SCF “Stop the Bleed” Put to the Test

(Bradenton, Fla., Nov. 29, 2018) — Days after State College of Florida, Manatee-Sarasota (SCF) offered its “Stop the Bleed” classes in conjunction with Blake Medical Center and Manatee County Emergency Services, one of the class participants was able to help a badly bleeding woman who had been in a bicycle accident.

Heather Shehorn, coordinator, special academic programs at SCF, was walking with her daughters at Oscar Scherer State Park when they approached a small crowd gathered around a woman who had fallen from her bike. The woman had a significant wound that was bleeding “pretty badly,” Shehorn said.

Remembering lessons from the “Stop the Bleed” class, Shehorn grabbed a towel and sweatshirt so she could staunch the bleeding. She pushed the towel into the gaping wound and then applied pressure while instructing her 11-year-old daughter to call 911 and the park ranger. Shehorn talked to the woman about her medical history and how she was feeling as she applied pressure and waited for EMS and the park ranger to arrive.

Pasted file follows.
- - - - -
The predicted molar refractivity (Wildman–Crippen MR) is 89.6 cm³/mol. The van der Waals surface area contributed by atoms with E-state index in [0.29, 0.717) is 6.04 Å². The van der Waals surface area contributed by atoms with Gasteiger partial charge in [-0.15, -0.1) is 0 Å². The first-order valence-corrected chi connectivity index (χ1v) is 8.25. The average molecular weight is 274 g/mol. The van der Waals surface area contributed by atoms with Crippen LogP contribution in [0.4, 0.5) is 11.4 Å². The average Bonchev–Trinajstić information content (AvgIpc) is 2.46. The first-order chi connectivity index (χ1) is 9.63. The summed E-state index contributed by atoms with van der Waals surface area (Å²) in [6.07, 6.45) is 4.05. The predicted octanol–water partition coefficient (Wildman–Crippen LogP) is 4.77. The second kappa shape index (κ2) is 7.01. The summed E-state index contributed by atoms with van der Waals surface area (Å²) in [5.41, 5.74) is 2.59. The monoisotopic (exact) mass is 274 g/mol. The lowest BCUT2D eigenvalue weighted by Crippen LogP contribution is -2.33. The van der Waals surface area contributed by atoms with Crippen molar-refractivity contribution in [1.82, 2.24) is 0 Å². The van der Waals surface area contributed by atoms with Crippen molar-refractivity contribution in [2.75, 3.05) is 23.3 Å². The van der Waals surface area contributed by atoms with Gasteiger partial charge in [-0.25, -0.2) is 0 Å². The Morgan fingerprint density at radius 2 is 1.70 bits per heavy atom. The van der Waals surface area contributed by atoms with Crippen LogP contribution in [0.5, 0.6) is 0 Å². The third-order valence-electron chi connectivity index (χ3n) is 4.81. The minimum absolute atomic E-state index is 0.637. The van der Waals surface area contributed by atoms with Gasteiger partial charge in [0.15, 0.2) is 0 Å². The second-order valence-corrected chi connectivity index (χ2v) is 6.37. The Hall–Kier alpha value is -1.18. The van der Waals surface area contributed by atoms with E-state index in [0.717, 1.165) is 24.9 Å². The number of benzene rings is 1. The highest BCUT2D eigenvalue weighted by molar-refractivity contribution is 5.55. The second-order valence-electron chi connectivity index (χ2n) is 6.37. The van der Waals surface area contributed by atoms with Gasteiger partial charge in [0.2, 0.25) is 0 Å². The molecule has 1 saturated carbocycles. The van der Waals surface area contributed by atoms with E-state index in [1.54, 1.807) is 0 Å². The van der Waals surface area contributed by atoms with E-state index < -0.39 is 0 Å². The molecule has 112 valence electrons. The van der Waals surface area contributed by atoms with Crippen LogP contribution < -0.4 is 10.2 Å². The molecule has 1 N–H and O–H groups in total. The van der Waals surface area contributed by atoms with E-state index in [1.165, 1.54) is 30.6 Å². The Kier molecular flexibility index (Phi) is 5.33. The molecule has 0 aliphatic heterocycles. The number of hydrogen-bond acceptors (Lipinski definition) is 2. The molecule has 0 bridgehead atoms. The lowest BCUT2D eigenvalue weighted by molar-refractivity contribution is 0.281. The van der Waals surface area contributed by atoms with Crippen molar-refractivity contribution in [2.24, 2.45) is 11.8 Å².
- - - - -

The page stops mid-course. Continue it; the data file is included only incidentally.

“Because of the training I attended, I was able to help this woman in distress,” Shehorn said. “I will be forever grateful that I was able to jump in and help. She kept calling me her angel. I was just there at the right time.”

SCF joined with the American College of Surgeons and the Committee on Trauma to offer lifesaving classes on bleeding control to faculty, staff and students during the fall term. The American College of Surgeons, in response to the growing number and severity of mass shootings, developed the “Stop the Bleed” curriculum to train civilians on how to prevent someone from bleeding to death. According to the group’s research, uncontrolled bleeding is the number one cause of “preventable death” from trauma.

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